Plastic-free Pets

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I experienced an unexpected and irritating plastic-related scenario today. We are considering adopting another cat from a shelter and so we made enquiries. We were told by the shelter that under no circumstances could we take a cat home in anything other than a plastic carrier, since they deem anything but plastic to be ‘insecure’.

We purposely chose a natural and sustainable wicker carrier for our cats. In all my 34 years of owning cats, we have never used anything else and not once has a cat ever escaped. It does make me wonder what the world is coming to. We are offering a homeless, unloved cat a loving home and they want to refuse us unless we are prepared to spend out on a plastic cat carrier.

This is our cat carrier shown above and I have inspected it and failed to find anyway that it is insecure. There is about 1 inch give in the top and bottom which a cat could never fit through. Besides, I can easily remedy that with a few more leather buckled straps top and bottom. I suspect I have two options from here: to explain that I choose to live plastic-free and offer to leave my carrier with them whilst I borrow one of their plastic ones and return it later. Or, find someone willing to lend me a plastic one for a single journey so I can comply with their daft rules!

Have you ever come across any bonkers plastic-related rules? How did you overcome them?

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4 thoughts on “Plastic-free Pets

    • No – it’s just used for visits to the vets. Unfortunately it does seem that the cat charity has been proven right and we are going to have to get a more sturdy carrier. We have one that will try to get out at all costs and almost strangled herself yesterday, trying to get her head out the gap! We are looking for a metal cage type option.

  1. Hi, I’m a bit late to this post, but I’d like to make a comment here from the perspective of a long-time shelter volunteer. Humane societies’ first goal is the protection of all animals under their care. The needs of human adopters come second. If there’s any chance of an animal being harmed – which includes the ride home from the shelter, and to vet appointments – then they will not release the animal for adoption. It sounds like the charity’s concerns were validated here, too, when that “tiny gap” proved to be too tempting for a cat. I’ve worked with a no-kill humane society shelter in the U.S. for almost a decade, and nothing surprises me now when it comes to cats and small spaces.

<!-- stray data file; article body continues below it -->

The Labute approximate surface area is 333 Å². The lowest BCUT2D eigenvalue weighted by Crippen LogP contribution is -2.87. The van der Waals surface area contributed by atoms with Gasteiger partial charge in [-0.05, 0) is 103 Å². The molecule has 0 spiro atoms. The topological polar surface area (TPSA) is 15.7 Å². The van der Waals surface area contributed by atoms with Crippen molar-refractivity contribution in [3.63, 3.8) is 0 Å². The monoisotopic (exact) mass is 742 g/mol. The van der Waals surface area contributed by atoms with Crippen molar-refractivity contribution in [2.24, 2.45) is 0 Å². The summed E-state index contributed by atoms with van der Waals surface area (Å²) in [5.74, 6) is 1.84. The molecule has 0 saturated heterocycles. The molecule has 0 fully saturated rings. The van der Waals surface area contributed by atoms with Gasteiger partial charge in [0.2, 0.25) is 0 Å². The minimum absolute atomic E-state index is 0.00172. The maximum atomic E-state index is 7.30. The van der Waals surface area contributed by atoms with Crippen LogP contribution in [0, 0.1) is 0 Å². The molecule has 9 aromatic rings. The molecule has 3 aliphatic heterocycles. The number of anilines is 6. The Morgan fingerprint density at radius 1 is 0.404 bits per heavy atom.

If you must use a plastic-free carrier, then please look into a sturdy metal cage with a liner. I’ll simply continue to use the rigid plastic boxes that we bought years ago when my SO and I adopted our three cats.

    • Thanks for your feedback. We have managed by putting extra ties on our wicker carrier. But when it breaks we will definitely consider a metal carrier. I understand that these charities are solely concerned with the welfare of animals. I guess the rest of us have a slightly broader world view which may lead to us coming to different conclusions about animal welfare. I am not saying that I condone the mistreatment of animals in any way, but these days most average humans have a lesser perception of risk than those bodies, such as charities or healthcare providers who have to be super-cautious because of the likelihood of being sued. At the end of the day, these things are personal decisions based on weighing up the facts, with our personal experiences.

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